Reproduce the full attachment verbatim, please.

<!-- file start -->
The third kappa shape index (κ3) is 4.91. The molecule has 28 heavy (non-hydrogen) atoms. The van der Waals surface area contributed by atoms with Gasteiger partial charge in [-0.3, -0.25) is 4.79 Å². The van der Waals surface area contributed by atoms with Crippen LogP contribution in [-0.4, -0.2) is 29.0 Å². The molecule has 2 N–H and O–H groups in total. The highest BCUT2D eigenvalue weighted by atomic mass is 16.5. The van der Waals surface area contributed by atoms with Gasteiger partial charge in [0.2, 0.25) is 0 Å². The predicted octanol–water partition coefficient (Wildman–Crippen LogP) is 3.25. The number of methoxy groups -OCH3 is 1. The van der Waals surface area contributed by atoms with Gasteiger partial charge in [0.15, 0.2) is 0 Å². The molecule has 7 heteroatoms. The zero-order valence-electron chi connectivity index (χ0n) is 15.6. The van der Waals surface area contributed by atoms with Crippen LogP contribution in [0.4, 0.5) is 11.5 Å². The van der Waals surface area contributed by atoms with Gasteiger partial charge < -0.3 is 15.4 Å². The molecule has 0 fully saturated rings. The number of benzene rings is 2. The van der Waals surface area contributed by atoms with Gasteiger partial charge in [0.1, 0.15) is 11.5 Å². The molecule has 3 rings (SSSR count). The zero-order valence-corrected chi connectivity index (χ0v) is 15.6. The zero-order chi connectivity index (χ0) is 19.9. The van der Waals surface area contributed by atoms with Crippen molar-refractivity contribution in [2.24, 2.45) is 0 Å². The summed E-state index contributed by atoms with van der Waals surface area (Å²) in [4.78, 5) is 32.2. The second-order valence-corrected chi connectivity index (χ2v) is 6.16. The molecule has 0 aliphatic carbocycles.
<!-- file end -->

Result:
The third kappa shape index (κ3) is 4.91. The molecule has 28 heavy (non-hydrogen) atoms. The van der Waals surface area contributed by atoms with Gasteiger partial charge in [-0.3, -0.25) is 4.79 Å². The van der Waals surface area contributed by atoms with Crippen LogP contribution in [-0.4, -0.2) is 29.0 Å². The molecule has 2 N–H and O–H groups in total. The highest BCUT2D eigenvalue weighted by atomic mass is 16.5. The van der Waals surface area contributed by atoms with Gasteiger partial charge in [0.2, 0.25) is 0 Å². The predicted octanol–water partition coefficient (Wildman–Crippen LogP) is 3.25. The number of methoxy groups -OCH3 is 1. The van der Waals surface area contributed by atoms with Gasteiger partial charge in [0.15, 0.2) is 0 Å². The molecule has 7 heteroatoms. The zero-order valence-electron chi connectivity index (χ0n) is 15.6. The van der Waals surface area contributed by atoms with Crippen LogP contribution in [0.4, 0.5) is 11.5 Å². The van der Waals surface area contributed by atoms with Gasteiger partial charge < -0.3 is 15.4 Å². The molecule has 0 fully saturated rings. The number of benzene rings is 2. The van der Waals surface area contributed by atoms with Gasteiger partial charge in [0.1, 0.15) is 11.5 Å². The molecule has 3 rings (SSSR count). The zero-order valence-corrected chi connectivity index (χ0v) is 15.6. The zero-order chi connectivity index (χ0) is 19.9. The van der Waals surface area contributed by atoms with Crippen molar-refractivity contribution in [2.24, 2.45) is 0 Å². The summed E-state index contributed by atoms with van der Waals surface area (Å²) in [4.78, 5) is 32.2. The second-order valence-corrected chi connectivity index (χ2v) is 6.16. The molecule has 0 aliphatic carbocycles.